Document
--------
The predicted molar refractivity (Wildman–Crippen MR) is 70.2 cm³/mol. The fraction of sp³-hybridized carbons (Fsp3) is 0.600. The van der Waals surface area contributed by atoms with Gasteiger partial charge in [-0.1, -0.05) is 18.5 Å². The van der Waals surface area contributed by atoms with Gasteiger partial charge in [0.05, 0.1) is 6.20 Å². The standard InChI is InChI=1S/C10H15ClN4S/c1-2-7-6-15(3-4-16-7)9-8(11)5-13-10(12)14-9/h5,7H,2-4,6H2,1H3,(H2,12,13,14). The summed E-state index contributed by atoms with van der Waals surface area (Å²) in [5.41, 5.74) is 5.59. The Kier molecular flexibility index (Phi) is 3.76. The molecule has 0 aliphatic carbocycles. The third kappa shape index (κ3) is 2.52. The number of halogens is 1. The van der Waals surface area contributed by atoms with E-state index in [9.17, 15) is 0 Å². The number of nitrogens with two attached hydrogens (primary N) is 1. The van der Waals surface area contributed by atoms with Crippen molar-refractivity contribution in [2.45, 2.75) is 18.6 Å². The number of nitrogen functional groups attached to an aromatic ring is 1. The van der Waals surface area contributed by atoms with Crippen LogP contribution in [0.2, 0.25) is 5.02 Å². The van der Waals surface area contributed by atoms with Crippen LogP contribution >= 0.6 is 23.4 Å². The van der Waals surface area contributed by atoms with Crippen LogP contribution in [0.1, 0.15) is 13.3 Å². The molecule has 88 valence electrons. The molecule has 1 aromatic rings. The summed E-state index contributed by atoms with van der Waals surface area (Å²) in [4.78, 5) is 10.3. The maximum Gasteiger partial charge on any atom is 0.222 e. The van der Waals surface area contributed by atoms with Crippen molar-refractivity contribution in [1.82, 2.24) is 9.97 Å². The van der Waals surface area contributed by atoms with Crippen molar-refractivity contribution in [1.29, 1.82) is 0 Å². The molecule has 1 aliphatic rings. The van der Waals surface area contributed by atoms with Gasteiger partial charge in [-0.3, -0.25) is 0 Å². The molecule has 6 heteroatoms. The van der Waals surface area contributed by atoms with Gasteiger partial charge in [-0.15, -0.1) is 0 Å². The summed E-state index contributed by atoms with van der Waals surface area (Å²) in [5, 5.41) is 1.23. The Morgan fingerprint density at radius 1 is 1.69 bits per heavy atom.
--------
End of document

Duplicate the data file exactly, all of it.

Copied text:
The predicted molar refractivity (Wildman–Crippen MR) is 70.2 cm³/mol. The fraction of sp³-hybridized carbons (Fsp3) is 0.600. The van der Waals surface area contributed by atoms with Gasteiger partial charge in [-0.1, -0.05) is 18.5 Å². The van der Waals surface area contributed by atoms with Gasteiger partial charge in [0.05, 0.1) is 6.20 Å². The standard InChI is InChI=1S/C10H15ClN4S/c1-2-7-6-15(3-4-16-7)9-8(11)5-13-10(12)14-9/h5,7H,2-4,6H2,1H3,(H2,12,13,14). The summed E-state index contributed by atoms with van der Waals surface area (Å²) in [5.41, 5.74) is 5.59. The Kier molecular flexibility index (Phi) is 3.76. The molecule has 0 aliphatic carbocycles. The third kappa shape index (κ3) is 2.52. The number of halogens is 1. The van der Waals surface area contributed by atoms with E-state index in [9.17, 15) is 0 Å². The number of nitrogens with two attached hydrogens (primary N) is 1. The van der Waals surface area contributed by atoms with Crippen molar-refractivity contribution in [2.45, 2.75) is 18.6 Å². The number of nitrogen functional groups attached to an aromatic ring is 1. The van der Waals surface area contributed by atoms with Crippen LogP contribution in [0.2, 0.25) is 5.02 Å². The van der Waals surface area contributed by atoms with Crippen LogP contribution >= 0.6 is 23.4 Å². The van der Waals surface area contributed by atoms with Crippen LogP contribution in [0.1, 0.15) is 13.3 Å². The molecule has 88 valence electrons. The molecule has 1 aromatic rings. The summed E-state index contributed by atoms with van der Waals surface area (Å²) in [4.78, 5) is 10.3. The maximum Gasteiger partial charge on any atom is 0.222 e. The van der Waals surface area contributed by atoms with Crippen molar-refractivity contribution in [1.82, 2.24) is 9.97 Å². The van der Waals surface area contributed by atoms with Crippen molar-refractivity contribution in [1.29, 1.82) is 0 Å². The molecule has 1 aliphatic rings. The van der Waals surface area contributed by atoms with Gasteiger partial charge in [-0.3, -0.25) is 0 Å². The molecule has 6 heteroatoms. The van der Waals surface area contributed by atoms with Gasteiger partial charge in [-0.15, -0.1) is 0 Å². The summed E-state index contributed by atoms with van der Waals surface area (Å²) in [5, 5.41) is 1.23. The Morgan fingerprint density at radius 1 is 1.69 bits per heavy atom.